Last Updated September 5, 2023.
There is really only one main character in Robert Frost's "Acquainted With the Night," and that is the speaker. This speaker, ostensibly, walks the city streets at night. He walks for a long time, lowers his eyes when he chances upon another person, and occasionally stops to listen for "the sound of feet," or a "far away . . . cry." The speaker is evidently suffering from depression. He is lonely, lost and feels hopeless.
The night in the poem, through which the speaker walks and with which he is "acquainted," symbolizes his depression. It is dark and lonely, characterized by constant rain. The darkness of the night, and thus of the speaker's depression, is also emphasized by several references to lights which are distant and unreachable. He walks beyond the reach of the "furthest city light" and glances upwards at an illuminated clock-face, which is "at an unearthly height." Light usually symbolizes hope, and the fact that the lights here are out of reach indicates that so, too, is any hope the speaker has of escaping the darkness of his depression.
The poem begins and ends with the line, "I have been one acquainted with the night." The poem is thus enclosed by the night, just as the speaker is enclosed by his depression. He feels it is inescapable, though he is "unwilling to explain" why this might be.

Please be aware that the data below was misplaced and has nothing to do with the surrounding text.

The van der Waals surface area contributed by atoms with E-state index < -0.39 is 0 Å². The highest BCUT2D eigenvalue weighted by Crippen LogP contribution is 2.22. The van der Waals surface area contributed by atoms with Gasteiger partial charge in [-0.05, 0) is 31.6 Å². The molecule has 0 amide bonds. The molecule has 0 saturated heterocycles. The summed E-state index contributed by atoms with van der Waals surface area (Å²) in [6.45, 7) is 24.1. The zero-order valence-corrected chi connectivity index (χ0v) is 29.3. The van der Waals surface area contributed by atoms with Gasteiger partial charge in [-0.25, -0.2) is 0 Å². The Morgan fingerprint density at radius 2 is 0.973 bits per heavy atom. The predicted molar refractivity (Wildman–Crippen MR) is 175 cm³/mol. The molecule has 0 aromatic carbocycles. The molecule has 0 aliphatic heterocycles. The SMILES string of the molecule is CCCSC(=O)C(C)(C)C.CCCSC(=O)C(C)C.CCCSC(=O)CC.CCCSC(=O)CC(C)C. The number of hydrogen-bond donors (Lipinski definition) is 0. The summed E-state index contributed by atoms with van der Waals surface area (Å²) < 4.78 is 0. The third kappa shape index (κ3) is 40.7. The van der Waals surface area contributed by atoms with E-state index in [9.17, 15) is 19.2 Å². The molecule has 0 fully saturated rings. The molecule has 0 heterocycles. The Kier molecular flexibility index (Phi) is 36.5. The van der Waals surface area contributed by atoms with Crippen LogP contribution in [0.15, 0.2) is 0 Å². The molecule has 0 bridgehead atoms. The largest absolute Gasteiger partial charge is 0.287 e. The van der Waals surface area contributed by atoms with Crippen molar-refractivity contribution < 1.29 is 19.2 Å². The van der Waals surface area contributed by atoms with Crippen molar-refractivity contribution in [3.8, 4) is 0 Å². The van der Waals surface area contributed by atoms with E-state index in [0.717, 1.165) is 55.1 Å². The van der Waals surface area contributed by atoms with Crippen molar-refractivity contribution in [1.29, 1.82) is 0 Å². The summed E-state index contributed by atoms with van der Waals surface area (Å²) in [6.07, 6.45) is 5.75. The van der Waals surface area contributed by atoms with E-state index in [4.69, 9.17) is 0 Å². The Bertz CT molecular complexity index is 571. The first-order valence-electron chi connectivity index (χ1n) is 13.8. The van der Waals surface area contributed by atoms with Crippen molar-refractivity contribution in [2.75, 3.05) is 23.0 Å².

There is one minor character in the poem: "the watchman on his beat." He makes a fleeting appearance, and his only purpose is to help us better understand the speaker. The speaker passes the watchman but is careful not to meet his eye, apparently to avoid the obligation to explain. Ostensibly, the speaker perhaps does not want to explain to the watchman why he is out walking in the middle of the night in the pouring rain.
However, the speaker's refusal to meet the watchman's eyes might also have a deeper meaning. A watchman is a figure who represents security; he is there to prevent or stop crime. Thus, the fact that the speaker seems anxious to avoid the watchman perhaps indicates that he feels guilty about something he has or thinks he has done. Perhaps he simply feels ashamed and unworthy to meet the eyes of another. Perhaps the speaker doesn't want the watchman to see his loneliness and his sadness. In this sense, the watchman helps us understand that the speaker's depression is a private, shameful thing that he holds close to himself so as not to expose it to others.